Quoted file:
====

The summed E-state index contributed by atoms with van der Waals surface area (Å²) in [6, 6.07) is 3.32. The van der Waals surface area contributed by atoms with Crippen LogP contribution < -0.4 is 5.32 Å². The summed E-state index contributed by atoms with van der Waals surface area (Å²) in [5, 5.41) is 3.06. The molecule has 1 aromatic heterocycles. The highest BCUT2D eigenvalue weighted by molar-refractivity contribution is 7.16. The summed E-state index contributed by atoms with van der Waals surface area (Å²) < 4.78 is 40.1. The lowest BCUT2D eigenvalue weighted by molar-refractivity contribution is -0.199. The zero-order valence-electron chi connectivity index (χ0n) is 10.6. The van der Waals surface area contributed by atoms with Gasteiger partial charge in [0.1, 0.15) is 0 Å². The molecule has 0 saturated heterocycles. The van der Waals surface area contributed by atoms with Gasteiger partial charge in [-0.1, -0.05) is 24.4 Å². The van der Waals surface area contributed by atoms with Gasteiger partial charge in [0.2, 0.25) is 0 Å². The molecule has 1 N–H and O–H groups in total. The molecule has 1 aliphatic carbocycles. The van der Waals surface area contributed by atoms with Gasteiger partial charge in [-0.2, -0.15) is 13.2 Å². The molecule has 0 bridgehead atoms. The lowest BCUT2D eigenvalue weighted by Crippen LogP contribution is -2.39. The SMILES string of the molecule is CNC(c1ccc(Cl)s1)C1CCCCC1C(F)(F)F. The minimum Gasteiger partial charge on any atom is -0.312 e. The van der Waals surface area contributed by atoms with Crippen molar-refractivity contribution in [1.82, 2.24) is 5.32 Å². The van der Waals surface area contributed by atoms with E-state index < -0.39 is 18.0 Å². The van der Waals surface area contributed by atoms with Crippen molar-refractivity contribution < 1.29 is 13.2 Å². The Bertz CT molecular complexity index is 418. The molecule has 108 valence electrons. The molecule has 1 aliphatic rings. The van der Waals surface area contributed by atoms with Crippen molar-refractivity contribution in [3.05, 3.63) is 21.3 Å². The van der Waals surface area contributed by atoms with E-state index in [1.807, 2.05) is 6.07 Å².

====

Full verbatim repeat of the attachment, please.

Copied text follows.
The summed E-state index contributed by atoms with van der Waals surface area (Å²) in [6, 6.07) is 3.32. The van der Waals surface area contributed by atoms with Crippen LogP contribution < -0.4 is 5.32 Å². The summed E-state index contributed by atoms with van der Waals surface area (Å²) in [5, 5.41) is 3.06. The molecule has 1 aromatic heterocycles. The highest BCUT2D eigenvalue weighted by molar-refractivity contribution is 7.16. The summed E-state index contributed by atoms with van der Waals surface area (Å²) < 4.78 is 40.1. The lowest BCUT2D eigenvalue weighted by molar-refractivity contribution is -0.199. The zero-order valence-electron chi connectivity index (χ0n) is 10.6. The van der Waals surface area contributed by atoms with Gasteiger partial charge in [0.1, 0.15) is 0 Å². The molecule has 0 saturated heterocycles. The van der Waals surface area contributed by atoms with Gasteiger partial charge in [-0.1, -0.05) is 24.4 Å². The van der Waals surface area contributed by atoms with Gasteiger partial charge in [0.2, 0.25) is 0 Å². The molecule has 1 N–H and O–H groups in total. The molecule has 1 aliphatic carbocycles. The van der Waals surface area contributed by atoms with Gasteiger partial charge in [-0.2, -0.15) is 13.2 Å². The molecule has 0 bridgehead atoms. The lowest BCUT2D eigenvalue weighted by Crippen LogP contribution is -2.39. The SMILES string of the molecule is CNC(c1ccc(Cl)s1)C1CCCCC1C(F)(F)F. The minimum Gasteiger partial charge on any atom is -0.312 e. The van der Waals surface area contributed by atoms with Crippen molar-refractivity contribution in [1.82, 2.24) is 5.32 Å². The van der Waals surface area contributed by atoms with E-state index < -0.39 is 18.0 Å². The van der Waals surface area contributed by atoms with Crippen molar-refractivity contribution < 1.29 is 13.2 Å². The Bertz CT molecular complexity index is 418. The molecule has 108 valence electrons. The molecule has 1 aliphatic rings. The van der Waals surface area contributed by atoms with Crippen molar-refractivity contribution in [3.05, 3.63) is 21.3 Å². The van der Waals surface area contributed by atoms with E-state index in [1.807, 2.05) is 6.07 Å².